Masks have been at the center of a lot of debates these days.
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Some view them as lifesavers. Others view them as oppressive or suffocating. Regardless of how we all feel, studies have shown that masks can help keep us safe. The CDC has even stressed that cloth face coverings are critical in the fight against COVID-19 because they can reduce the spread of the disease, particularly when used universally within communities.
The evidence is very real — and so are the chances of you crossing paths with someone who simply refuses to wear a mask. So what do you say to a friend or family member who happens to be an anti-masker?
If you don’t know where to start, Aaron Hamilton, MD, offers his perspective and gives some solid talking points for those very awkward backyard conversations or social media exchanges. Dr. Hamilton has seen the damage that COVID-19 can do firsthand and strongly believes that healthcare providers should be good stewards of pandemic hygiene for their patients and the communities they serve.
Q: How do you respond to skeptics of COVID-19?
A: I try to center the conversation on my experience with the pandemic. We have patients with COVID-19 in our hospital and those who we are closely monitoring outside of the hospital. This is very real for the caregivers working on the frontlines with these patients. It’s very real for patients, and for the families of these patients. As caregivers, we have a close-up view of this pandemic, and it isn’t a political statement for us. It’s the reality of what many of us see when we come to work every day.
Q. What about those with “recommendation fatigue”?
A. Some people will say, “Well, the recommendations have changed 10 times. What am I supposed to believe?” And that’s a fair criticism, but it doesn’t change where we are right now. CDC guidelines reflect the information we have available, which has continued to evolve alongside what we’re learning about the virus.
Keep in mind, we didn’t have the benefit of learning about COVID-19 in medical school, during our residencies, or in our own clinical practice. No one has ever managed a COVID-19 pandemic before, and in many ways, we are learning about this together in real-time.
Q. How do you respond to parents who don’t think kids should have to wear masks?
A. A cloth mask isn’t appropriate for children under the age of two, and it may not be appropriate for children with respiratory or cognitive conditions. Aside from that, mask-wearing is something that parents can help socialize and normalize with kids.
I tell parents to start mask hygiene at home just to get kids used to it. Parents should feel empowered to ask their kids about their feelings about going back to school and wearing a mask. While many school systems are implementing virtual learning programs, mask-wearing will be an important habit for when kids return to the classroom. Try to help them avoid complacency in the meantime. If you can avoid it, the classroom should not be the first time they’re putting on a mask.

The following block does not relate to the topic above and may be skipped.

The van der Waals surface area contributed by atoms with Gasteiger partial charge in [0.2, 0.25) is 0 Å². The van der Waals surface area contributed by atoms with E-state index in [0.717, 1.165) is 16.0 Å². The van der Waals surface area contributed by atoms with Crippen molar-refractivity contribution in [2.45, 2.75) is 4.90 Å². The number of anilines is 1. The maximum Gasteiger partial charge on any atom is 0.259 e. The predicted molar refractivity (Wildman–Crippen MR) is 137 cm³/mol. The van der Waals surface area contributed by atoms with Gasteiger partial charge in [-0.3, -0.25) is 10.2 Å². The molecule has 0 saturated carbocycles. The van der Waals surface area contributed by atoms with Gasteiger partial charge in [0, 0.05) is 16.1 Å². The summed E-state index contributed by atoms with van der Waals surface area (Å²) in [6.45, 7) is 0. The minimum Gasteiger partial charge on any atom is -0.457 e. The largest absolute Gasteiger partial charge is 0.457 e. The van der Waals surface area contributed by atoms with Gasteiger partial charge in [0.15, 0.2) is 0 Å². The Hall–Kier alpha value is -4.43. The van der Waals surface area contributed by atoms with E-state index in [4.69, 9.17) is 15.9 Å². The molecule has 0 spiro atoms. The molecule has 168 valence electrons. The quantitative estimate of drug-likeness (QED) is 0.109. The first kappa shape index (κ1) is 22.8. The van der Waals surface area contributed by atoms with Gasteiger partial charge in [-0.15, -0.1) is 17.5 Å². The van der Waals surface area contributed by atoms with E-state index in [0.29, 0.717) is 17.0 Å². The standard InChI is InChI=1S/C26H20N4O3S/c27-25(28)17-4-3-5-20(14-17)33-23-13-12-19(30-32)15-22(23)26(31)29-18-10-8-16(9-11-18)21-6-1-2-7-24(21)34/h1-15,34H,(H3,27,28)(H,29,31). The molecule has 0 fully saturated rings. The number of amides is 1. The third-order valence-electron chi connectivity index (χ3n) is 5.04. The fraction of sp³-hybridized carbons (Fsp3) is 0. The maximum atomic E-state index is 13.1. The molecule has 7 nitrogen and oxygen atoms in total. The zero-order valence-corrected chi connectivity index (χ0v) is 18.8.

Even with adults, some of it is just practice and getting comfortable with mask-wearing, like putting on a seat belt. The more you do it, the more you get used to it until it becomes second nature.
Q. Lastly, how do you respond to people who believe only medical-grade masks can help prevent transmission?
A. Where you are matters. Whether you’re at home, in the grocery store, or out in your community; a cloth mask is effective. When everyone wears masks, we’re all protected.
When you’re in a healthcare environment, some of those dynamics begin to shift. Smaller spaces and vulnerable populations create greater risk, and therefore, we shift towards procedural or medical-grade masks in those settings.
Of course, this is not new information for caregivers. But it might take a conversation with our patients and/or community members to help them understand the implications of risk and face coverings in a healthcare setting.
Despite the resistance, COVID-19 is still very real
The numbers of COVID-19 infections and deaths are steadily climbing. So, it’s hard to ignore the fact that this pandemic has affected so many. Some of us have lost friends and family members. Others have experienced the loneliness of self-isolation or the stress of being an essential worker. While we’ve all faced a number of challenges, Dr. Hamiliton believes that it’s important to still practice the actions that have been proven to keep us safe — despite the objections of others.
These actions include:
Continuing to wear masks. While it may be difficult at times, it is very necessary. As mentioned before, masks slow the spread of COVID-19. And if you need more reasons to wear them or are trying to figure out how to overcome some of the challenges that are associate with wearing them, this mask guide might help.
Avoiding large gatherings. It’s tough if you’re a social butterfly. And it’s been hard to not be able to celebrate milestones and holidays like we used to. But family get-togethers and other small gatherings have ended up becoming superspreader events for many communities. So fight the urge to be in places with large crowds or around people who don’t believe in social distancing or wearing masks to reduce your risk for infection.
Washing your hands frequently. Handwashing is one of the simplest things that you can do to stay safe. Wash your hands before and after you handle your mask. Wash your hands after interacting with high-touch surfaces or objects like countertops, credit card machines, shopping carts or doorknobs. And of course wash your hands after coughing, using the restroom, eating, sneezing or wiping a runny nose. If you’re not close to a sink, hand sanitizer can help. Here is some additional guidance about handwashing from the CDC.